There are many different forms that a publically traded company may take, including a sole proprietorship, partnership, or corporation, to name just a few. A sole proprietorship occurs when a business is owned by a single individual; it is both the easiest type of business to create and the one that is the least regulated; however, the owner of such a business is held fully liable for the business, with no cushion between their personal life and their professional life (Ross, Westerfield, & Jordan, 2010). A partnership occurs when two or more individuals come together to create a business; there may either be a general partnership in which all parties are liable for the business, or limited partnerships, wherein those individuals are only liable in part (Ross, Westerfield, & Jordan, 2010). A corporation, which may take many different forms, is considered to be the most important type of business organization within the U.S., at least in terms of its size (Ross, Westerfield, & Jordan, 2010). A corporation is setup as a separate legal entity by one or more parties, wherein the corporation is liable for itself, but the parties who have created the corporation may not be held personally liable for its debts (Ross, Westerfield, & Jordan, 2010).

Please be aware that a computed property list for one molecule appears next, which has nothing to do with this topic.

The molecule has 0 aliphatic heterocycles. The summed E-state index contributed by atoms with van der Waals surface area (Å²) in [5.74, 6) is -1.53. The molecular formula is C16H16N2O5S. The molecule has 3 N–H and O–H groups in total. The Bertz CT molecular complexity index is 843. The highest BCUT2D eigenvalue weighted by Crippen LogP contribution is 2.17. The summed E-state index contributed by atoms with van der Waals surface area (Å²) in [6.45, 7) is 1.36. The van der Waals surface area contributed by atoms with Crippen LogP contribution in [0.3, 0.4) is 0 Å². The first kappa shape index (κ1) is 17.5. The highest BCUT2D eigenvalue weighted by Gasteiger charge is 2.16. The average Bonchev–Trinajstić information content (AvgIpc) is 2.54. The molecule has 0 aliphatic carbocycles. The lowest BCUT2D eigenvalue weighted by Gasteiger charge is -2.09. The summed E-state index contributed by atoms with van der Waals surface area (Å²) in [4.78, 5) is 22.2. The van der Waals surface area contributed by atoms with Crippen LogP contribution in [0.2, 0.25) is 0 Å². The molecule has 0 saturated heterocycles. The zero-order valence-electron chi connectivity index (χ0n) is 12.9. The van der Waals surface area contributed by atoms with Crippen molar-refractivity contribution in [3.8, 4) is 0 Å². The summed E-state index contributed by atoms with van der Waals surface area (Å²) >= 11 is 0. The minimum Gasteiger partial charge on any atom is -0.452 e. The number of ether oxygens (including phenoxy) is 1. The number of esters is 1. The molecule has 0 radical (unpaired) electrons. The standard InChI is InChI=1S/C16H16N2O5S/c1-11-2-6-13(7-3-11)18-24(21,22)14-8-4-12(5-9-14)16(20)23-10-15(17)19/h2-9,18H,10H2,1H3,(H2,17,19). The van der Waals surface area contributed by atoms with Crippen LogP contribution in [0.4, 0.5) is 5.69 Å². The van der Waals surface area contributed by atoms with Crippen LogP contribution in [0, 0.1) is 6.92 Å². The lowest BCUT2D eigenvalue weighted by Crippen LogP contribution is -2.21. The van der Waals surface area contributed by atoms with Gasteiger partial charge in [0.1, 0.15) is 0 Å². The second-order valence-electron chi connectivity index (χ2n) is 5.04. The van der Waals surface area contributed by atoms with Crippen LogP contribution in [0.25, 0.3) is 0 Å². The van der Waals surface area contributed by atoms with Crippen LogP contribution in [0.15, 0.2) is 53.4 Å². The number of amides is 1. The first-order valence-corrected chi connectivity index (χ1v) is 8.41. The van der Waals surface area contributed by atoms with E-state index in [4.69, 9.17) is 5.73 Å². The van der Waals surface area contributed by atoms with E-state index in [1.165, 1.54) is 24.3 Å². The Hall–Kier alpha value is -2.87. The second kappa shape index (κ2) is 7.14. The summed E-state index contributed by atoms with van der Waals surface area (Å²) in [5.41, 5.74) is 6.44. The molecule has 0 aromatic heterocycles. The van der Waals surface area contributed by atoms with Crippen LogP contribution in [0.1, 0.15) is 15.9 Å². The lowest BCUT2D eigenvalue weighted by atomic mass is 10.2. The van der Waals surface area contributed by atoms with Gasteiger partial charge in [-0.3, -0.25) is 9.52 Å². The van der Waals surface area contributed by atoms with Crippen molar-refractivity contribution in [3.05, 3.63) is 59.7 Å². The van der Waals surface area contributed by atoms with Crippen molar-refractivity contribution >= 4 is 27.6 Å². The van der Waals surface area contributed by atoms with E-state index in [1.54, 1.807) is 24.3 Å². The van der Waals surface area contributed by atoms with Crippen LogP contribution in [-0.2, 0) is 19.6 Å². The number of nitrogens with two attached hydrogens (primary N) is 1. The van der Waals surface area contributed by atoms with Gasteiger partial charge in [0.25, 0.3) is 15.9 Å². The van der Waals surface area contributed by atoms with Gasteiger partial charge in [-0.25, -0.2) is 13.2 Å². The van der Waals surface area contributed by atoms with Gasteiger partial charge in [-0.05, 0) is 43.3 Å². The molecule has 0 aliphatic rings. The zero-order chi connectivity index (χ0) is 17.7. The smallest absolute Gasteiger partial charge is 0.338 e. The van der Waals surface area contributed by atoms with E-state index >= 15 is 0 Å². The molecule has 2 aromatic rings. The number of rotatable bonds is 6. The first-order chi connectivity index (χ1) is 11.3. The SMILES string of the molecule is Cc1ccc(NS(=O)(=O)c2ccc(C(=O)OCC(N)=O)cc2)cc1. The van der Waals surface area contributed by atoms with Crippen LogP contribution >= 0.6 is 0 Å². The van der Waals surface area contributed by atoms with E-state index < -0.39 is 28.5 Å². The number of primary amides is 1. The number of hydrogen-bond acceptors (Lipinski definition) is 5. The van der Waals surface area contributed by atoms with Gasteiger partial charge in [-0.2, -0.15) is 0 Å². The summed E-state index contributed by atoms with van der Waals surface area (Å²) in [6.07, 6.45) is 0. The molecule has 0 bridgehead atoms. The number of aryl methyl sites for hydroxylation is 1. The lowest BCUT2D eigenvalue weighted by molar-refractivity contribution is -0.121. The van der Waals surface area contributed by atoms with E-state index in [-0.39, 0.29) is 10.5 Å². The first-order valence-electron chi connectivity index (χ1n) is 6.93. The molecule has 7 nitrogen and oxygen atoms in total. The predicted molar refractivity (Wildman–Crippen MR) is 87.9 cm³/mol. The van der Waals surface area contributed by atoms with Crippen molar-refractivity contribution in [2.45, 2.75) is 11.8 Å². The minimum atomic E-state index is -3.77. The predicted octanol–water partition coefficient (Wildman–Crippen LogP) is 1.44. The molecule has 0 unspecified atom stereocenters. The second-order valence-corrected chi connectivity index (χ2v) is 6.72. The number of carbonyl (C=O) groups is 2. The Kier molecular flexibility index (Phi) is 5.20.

The financial management decisions made by the company, investment and financing alike, play a key role in determining the success or failure of a business. If a company were to decide to invest in a product or service for which there was no available market, that company would lose money in the deal, potentially causing their business to go under. If, instead, the company were to invest in a product or service that had a large market, the company would likely turn a profit off of this decision. If a company were to take out financing in order to buy all their employees pogo sticks, they would likely be making a poor decision, but if the company were to take out financing as a means of upgrading their office with more ergonomically designed furniture, they would be likely to increase productivity, and thus increase their profit margins. By working to understand how a financial decision within the financial management environment may benefit a business, it is possible to work to steer the business away from failure and toward success.
- Ross, S., Westerfield, R., & Jordan, B. (2010). Essentials of Corporate Finance. (Custom Edition ed.). New York, NY: McGraw-Hill/Irwin.
- Simons, D. (2013). Corporate accountability: A summary of the Sarbanes-Oxley act . Retrieved from http://www.legalzoom.com